The two combatants engaged in a contender for fight of the year at the Manchester Arena but Warrington largely came out on top of the numerous bruising exchanges to earn a unanimous decision win.
Warrington – who prevailed by two scores of 116-112 and one of 116-113 – therefore made a successful first defence of the IBF featherweight title he wrenched from Lee Selby in May and took his perfect professional record to 28-0.
As he had been against Selby at his beloved Elland Road, Leeds fighter Warrington was given little chance of succeeding against the bookmakers’ favourite and former two-weight world champion Frampton.
Warrington, though, made a mockery of those predictions and, although he admitted to having some pre-fight jitters, expects to be given his due credit after upsetting the odds once again.
He said: “I like the [underdog] title, it takes the pressure off.
“There were times throughout [Saturday] where it’s been an emotional roller coaster, thinking ‘am I at this level?’ But then I think ‘don’t be daft. I’ve trained 12 weeks like a demon’.
“Once I stepped into this arena, there was no way I was getting beat. I’ve just got something inside me that just won’t let me get beat.
“Carl Frampton and Lee Selby in the same year, if you’d have said to someone at the start of the year ‘Josh Warrington is going to beat those two back-to-back’, they’d have laughed at you. Maybe people will really start taking note now. I’m not the fastest, I’m not the strongest, I’m not the most intelligent boxer or the flashest boxer in there, but I go in there and I always wear my heart on my sleeve.
“I’ve been doubted from English title level all the way to the very, very top but I’m still here and 28-0 now.”
The affable Warrington, pictured below, sported bruises to his head and had the middle and ring fingers on his right hand bandaged at the post-fight press conference following his savage battle with Frampton.
The pair showed a healthy respect for each other in the build-up and Warrington was full of warm words for his beaten foe.
Warrington said: “He’s still got my full respect. He’s a tough, tough, tough man. There were times this week when I thought to myself ‘why didn’t we just have a steady one? Why did we go straight in there with Carl?’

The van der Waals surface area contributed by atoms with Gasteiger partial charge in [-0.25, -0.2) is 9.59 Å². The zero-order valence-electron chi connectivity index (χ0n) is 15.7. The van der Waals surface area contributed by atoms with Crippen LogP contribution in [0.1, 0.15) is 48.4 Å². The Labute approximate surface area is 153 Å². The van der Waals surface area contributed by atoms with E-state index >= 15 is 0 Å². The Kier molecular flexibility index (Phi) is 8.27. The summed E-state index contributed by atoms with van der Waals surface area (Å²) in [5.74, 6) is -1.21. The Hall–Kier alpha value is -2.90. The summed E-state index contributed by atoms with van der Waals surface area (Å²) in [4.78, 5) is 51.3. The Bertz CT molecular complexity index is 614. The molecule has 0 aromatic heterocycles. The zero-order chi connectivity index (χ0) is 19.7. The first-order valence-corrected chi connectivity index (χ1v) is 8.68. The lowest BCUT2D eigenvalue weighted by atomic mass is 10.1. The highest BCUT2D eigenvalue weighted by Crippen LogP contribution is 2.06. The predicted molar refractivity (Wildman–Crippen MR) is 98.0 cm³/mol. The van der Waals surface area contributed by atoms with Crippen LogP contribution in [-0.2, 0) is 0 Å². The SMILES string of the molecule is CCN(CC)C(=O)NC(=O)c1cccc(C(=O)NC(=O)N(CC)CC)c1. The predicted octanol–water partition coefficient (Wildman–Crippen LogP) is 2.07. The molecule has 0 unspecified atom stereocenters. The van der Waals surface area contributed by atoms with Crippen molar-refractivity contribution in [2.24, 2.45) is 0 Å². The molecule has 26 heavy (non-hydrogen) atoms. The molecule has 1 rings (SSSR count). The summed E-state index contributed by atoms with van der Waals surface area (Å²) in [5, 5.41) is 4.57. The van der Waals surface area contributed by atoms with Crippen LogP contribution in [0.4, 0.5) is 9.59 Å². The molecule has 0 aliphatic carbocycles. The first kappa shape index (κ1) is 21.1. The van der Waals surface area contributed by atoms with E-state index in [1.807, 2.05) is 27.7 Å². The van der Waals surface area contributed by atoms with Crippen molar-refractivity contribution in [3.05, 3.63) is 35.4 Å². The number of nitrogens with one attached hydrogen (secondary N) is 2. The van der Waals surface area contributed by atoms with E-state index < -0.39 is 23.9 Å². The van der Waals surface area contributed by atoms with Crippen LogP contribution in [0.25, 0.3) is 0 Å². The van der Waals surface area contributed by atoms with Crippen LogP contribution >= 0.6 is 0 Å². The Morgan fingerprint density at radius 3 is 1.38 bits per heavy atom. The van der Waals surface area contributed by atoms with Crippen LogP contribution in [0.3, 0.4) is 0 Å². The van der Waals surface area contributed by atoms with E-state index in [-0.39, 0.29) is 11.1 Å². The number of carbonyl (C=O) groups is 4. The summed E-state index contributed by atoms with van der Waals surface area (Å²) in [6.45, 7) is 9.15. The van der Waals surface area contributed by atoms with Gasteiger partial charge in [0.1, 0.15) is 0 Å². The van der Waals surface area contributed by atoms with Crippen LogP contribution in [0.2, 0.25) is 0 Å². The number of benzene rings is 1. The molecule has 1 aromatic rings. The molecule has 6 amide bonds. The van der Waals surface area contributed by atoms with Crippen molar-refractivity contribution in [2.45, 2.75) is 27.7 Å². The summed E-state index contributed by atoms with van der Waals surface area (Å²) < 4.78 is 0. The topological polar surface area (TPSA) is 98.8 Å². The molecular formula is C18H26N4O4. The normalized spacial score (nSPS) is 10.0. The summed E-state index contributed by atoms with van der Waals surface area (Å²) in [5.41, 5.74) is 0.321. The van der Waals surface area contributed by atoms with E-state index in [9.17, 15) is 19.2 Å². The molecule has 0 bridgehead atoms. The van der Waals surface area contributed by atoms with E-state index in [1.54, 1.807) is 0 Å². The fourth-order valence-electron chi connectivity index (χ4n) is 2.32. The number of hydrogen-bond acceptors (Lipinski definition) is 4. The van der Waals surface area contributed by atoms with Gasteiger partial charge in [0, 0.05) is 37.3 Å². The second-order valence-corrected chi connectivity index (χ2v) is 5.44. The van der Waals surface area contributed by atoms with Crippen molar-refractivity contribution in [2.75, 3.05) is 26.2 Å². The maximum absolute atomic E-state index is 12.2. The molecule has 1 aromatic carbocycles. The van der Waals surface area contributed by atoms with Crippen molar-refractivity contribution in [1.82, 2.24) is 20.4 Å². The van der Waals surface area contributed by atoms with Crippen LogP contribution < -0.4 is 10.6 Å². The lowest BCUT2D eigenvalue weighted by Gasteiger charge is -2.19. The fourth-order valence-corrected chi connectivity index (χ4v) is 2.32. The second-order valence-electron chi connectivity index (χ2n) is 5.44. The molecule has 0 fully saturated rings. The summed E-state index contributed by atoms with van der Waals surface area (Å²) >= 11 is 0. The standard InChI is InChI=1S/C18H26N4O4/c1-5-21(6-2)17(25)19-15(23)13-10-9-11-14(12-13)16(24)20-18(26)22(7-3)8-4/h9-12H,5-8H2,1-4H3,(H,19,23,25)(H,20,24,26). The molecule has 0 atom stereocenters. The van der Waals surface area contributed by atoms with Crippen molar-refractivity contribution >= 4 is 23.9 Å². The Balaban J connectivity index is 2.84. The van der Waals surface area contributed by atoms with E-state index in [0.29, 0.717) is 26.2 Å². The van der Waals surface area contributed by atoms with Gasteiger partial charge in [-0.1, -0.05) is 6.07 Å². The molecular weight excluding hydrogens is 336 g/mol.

“I was a fan before and I’m still a fan now. He’ll go down as one of the great champions at super-bantam and featherweight.”
The 28-year-old wants a unification fight across the Atlantic in the new year, with WBO champion Oscar Valdez, WBA titlist Leo Santa Cruz and WBC beltholder Gary Russell Jr in his sights. He added: “Bring them on. They’re all brilliant fighters and I have respect for all of them but [I’ll fight] any one of them. I need to be a part of these big fights. I like it busy, it’s what keeps me going. Next year, we’ll take the boys Stateside, I wouldn’t mind a little away trip.”
Frampton’s future seems more uncertain after the second defeat of an illustrious professional career, with the 31-year-old Northern Irishman saying in the ring afterwards he would “figure out the next move”.
Frank Warren, who promotes both fighters and labelled Saturday night’s headliner “the best title fight I’ve ever seen in a British ring”, says he will back Frampton in whatever he chooses to do.
He said: “He’s not a stupid man, he’s a very sensible guy. I’m sure he’ll have a nice Christmas with his family and I don’t think this is the day to decide anything.
“He’ll go away and think about things and make a decision about what he wants to do in the future and whatever he wants to do, I’ll be 100 per cent with him.”